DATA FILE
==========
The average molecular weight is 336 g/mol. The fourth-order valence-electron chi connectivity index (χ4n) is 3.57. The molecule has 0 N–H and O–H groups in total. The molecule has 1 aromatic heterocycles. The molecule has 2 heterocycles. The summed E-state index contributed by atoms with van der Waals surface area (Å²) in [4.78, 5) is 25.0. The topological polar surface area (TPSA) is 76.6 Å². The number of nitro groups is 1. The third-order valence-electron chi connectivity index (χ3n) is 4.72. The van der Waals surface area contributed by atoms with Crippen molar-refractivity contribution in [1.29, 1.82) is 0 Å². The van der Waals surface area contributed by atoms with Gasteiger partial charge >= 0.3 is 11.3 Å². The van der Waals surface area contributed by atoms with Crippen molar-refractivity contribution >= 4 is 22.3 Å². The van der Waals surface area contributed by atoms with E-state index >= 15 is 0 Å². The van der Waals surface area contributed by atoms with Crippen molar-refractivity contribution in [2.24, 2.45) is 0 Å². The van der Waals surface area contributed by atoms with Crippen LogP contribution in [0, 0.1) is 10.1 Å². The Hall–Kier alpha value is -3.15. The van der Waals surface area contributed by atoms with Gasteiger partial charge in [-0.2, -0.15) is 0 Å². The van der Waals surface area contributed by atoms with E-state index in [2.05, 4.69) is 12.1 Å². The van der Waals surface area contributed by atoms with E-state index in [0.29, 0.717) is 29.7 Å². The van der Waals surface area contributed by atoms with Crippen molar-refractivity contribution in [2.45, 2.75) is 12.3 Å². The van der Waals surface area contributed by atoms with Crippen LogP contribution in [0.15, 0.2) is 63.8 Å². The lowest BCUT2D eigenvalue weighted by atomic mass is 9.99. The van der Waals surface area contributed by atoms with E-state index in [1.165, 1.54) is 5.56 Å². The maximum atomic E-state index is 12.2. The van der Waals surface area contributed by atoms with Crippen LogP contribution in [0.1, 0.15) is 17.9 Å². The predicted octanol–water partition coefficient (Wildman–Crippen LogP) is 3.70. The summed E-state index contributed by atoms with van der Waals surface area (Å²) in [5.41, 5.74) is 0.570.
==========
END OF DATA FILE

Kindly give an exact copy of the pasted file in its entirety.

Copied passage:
The average molecular weight is 336 g/mol. The fourth-order valence-electron chi connectivity index (χ4n) is 3.57. The molecule has 0 N–H and O–H groups in total. The molecule has 1 aromatic heterocycles. The molecule has 2 heterocycles. The summed E-state index contributed by atoms with van der Waals surface area (Å²) in [4.78, 5) is 25.0. The topological polar surface area (TPSA) is 76.6 Å². The number of nitro groups is 1. The third-order valence-electron chi connectivity index (χ3n) is 4.72. The van der Waals surface area contributed by atoms with Crippen molar-refractivity contribution in [1.29, 1.82) is 0 Å². The van der Waals surface area contributed by atoms with Gasteiger partial charge >= 0.3 is 11.3 Å². The van der Waals surface area contributed by atoms with Crippen molar-refractivity contribution >= 4 is 22.3 Å². The van der Waals surface area contributed by atoms with E-state index >= 15 is 0 Å². The van der Waals surface area contributed by atoms with Crippen molar-refractivity contribution in [2.24, 2.45) is 0 Å². The van der Waals surface area contributed by atoms with Crippen LogP contribution in [0, 0.1) is 10.1 Å². The Hall–Kier alpha value is -3.15. The van der Waals surface area contributed by atoms with Gasteiger partial charge in [-0.2, -0.15) is 0 Å². The van der Waals surface area contributed by atoms with E-state index in [2.05, 4.69) is 12.1 Å². The van der Waals surface area contributed by atoms with E-state index in [0.29, 0.717) is 29.7 Å². The van der Waals surface area contributed by atoms with Crippen molar-refractivity contribution in [2.45, 2.75) is 12.3 Å². The van der Waals surface area contributed by atoms with Crippen LogP contribution in [0.15, 0.2) is 63.8 Å². The lowest BCUT2D eigenvalue weighted by atomic mass is 9.99. The van der Waals surface area contributed by atoms with E-state index in [1.165, 1.54) is 5.56 Å². The maximum atomic E-state index is 12.2. The van der Waals surface area contributed by atoms with Crippen LogP contribution in [0.1, 0.15) is 17.9 Å². The predicted octanol–water partition coefficient (Wildman–Crippen LogP) is 3.70. The summed E-state index contributed by atoms with van der Waals surface area (Å²) in [5.41, 5.74) is 0.570.